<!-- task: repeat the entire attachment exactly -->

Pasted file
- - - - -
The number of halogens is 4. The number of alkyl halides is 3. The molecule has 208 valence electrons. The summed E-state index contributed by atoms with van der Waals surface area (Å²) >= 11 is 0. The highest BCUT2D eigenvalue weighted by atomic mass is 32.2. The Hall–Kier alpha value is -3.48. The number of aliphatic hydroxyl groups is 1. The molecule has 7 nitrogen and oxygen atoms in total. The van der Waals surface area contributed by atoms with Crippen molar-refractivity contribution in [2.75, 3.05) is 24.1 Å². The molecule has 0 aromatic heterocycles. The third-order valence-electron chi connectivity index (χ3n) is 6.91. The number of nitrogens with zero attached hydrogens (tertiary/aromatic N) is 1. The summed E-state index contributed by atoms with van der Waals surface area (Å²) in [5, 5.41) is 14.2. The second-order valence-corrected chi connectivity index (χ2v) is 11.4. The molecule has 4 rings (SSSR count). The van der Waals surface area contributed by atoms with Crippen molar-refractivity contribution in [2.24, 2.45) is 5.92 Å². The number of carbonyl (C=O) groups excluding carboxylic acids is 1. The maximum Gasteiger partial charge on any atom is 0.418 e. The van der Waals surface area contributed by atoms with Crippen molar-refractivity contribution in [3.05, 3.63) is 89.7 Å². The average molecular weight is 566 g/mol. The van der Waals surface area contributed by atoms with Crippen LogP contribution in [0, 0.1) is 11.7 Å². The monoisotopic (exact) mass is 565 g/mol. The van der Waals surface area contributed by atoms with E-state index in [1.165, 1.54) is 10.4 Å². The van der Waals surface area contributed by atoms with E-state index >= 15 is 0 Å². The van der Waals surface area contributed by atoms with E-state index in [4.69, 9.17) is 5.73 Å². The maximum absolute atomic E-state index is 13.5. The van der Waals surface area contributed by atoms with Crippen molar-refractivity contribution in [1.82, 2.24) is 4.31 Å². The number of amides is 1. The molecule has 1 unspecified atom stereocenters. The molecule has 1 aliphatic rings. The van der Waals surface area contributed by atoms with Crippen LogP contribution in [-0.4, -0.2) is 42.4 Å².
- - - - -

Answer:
The number of halogens is 4. The number of alkyl halides is 3. The molecule has 208 valence electrons. The summed E-state index contributed by atoms with van der Waals surface area (Å²) >= 11 is 0. The highest BCUT2D eigenvalue weighted by atomic mass is 32.2. The Hall–Kier alpha value is -3.48. The number of aliphatic hydroxyl groups is 1. The molecule has 7 nitrogen and oxygen atoms in total. The van der Waals surface area contributed by atoms with Crippen molar-refractivity contribution in [2.75, 3.05) is 24.1 Å². The molecule has 0 aromatic heterocycles. The third-order valence-electron chi connectivity index (χ3n) is 6.91. The number of nitrogens with zero attached hydrogens (tertiary/aromatic N) is 1. The summed E-state index contributed by atoms with van der Waals surface area (Å²) in [5, 5.41) is 14.2. The second-order valence-corrected chi connectivity index (χ2v) is 11.4. The molecule has 4 rings (SSSR count). The van der Waals surface area contributed by atoms with Crippen molar-refractivity contribution in [2.24, 2.45) is 5.92 Å². The number of carbonyl (C=O) groups excluding carboxylic acids is 1. The maximum Gasteiger partial charge on any atom is 0.418 e. The van der Waals surface area contributed by atoms with Crippen molar-refractivity contribution in [3.05, 3.63) is 89.7 Å². The average molecular weight is 566 g/mol. The van der Waals surface area contributed by atoms with Crippen LogP contribution in [0, 0.1) is 11.7 Å². The monoisotopic (exact) mass is 565 g/mol. The van der Waals surface area contributed by atoms with E-state index in [1.165, 1.54) is 10.4 Å². The van der Waals surface area contributed by atoms with E-state index >= 15 is 0 Å². The van der Waals surface area contributed by atoms with E-state index in [4.69, 9.17) is 5.73 Å². The maximum absolute atomic E-state index is 13.5. The van der Waals surface area contributed by atoms with Crippen molar-refractivity contribution in [1.82, 2.24) is 4.31 Å². The number of amides is 1. The molecule has 1 unspecified atom stereocenters. The molecule has 1 aliphatic rings. The van der Waals surface area contributed by atoms with Crippen LogP contribution in [-0.4, -0.2) is 42.4 Å².